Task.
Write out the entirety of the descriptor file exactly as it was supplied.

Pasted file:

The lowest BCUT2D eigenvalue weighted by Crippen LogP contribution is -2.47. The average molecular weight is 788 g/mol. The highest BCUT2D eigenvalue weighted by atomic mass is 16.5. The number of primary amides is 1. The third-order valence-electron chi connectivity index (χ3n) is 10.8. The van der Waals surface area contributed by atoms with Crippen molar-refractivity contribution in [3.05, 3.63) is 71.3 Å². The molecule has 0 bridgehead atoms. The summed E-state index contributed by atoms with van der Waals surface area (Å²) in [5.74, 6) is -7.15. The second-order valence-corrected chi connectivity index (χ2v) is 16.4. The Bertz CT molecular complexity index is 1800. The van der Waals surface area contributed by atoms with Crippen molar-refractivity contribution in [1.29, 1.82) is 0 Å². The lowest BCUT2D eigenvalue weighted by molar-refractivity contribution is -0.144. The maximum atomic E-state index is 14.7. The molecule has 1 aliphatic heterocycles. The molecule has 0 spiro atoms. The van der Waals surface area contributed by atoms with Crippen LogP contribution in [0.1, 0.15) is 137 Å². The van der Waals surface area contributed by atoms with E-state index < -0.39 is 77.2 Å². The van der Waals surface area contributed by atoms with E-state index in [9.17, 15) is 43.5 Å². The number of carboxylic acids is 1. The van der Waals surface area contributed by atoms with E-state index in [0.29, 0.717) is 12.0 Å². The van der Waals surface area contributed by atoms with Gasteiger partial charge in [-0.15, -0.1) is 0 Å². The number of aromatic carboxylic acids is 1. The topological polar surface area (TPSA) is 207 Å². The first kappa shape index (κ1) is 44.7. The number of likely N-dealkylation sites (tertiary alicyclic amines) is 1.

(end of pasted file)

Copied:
The lowest BCUT2D eigenvalue weighted by Crippen LogP contribution is -2.47. The average molecular weight is 788 g/mol. The highest BCUT2D eigenvalue weighted by atomic mass is 16.5. The number of primary amides is 1. The third-order valence-electron chi connectivity index (χ3n) is 10.8. The van der Waals surface area contributed by atoms with Crippen molar-refractivity contribution in [3.05, 3.63) is 71.3 Å². The molecule has 0 bridgehead atoms. The summed E-state index contributed by atoms with van der Waals surface area (Å²) in [5.74, 6) is -7.15. The second-order valence-corrected chi connectivity index (χ2v) is 16.4. The Bertz CT molecular complexity index is 1800. The van der Waals surface area contributed by atoms with Crippen molar-refractivity contribution in [1.29, 1.82) is 0 Å². The lowest BCUT2D eigenvalue weighted by molar-refractivity contribution is -0.144. The maximum atomic E-state index is 14.7. The molecule has 1 aliphatic heterocycles. The molecule has 0 spiro atoms. The van der Waals surface area contributed by atoms with Crippen LogP contribution in [0.1, 0.15) is 137 Å². The van der Waals surface area contributed by atoms with E-state index < -0.39 is 77.2 Å². The van der Waals surface area contributed by atoms with E-state index in [9.17, 15) is 43.5 Å². The number of carboxylic acids is 1. The van der Waals surface area contributed by atoms with E-state index in [0.29, 0.717) is 12.0 Å². The van der Waals surface area contributed by atoms with Gasteiger partial charge in [-0.15, -0.1) is 0 Å². The number of aromatic carboxylic acids is 1. The topological polar surface area (TPSA) is 207 Å². The first kappa shape index (κ1) is 44.7. The number of likely N-dealkylation sites (tertiary alicyclic amines) is 1.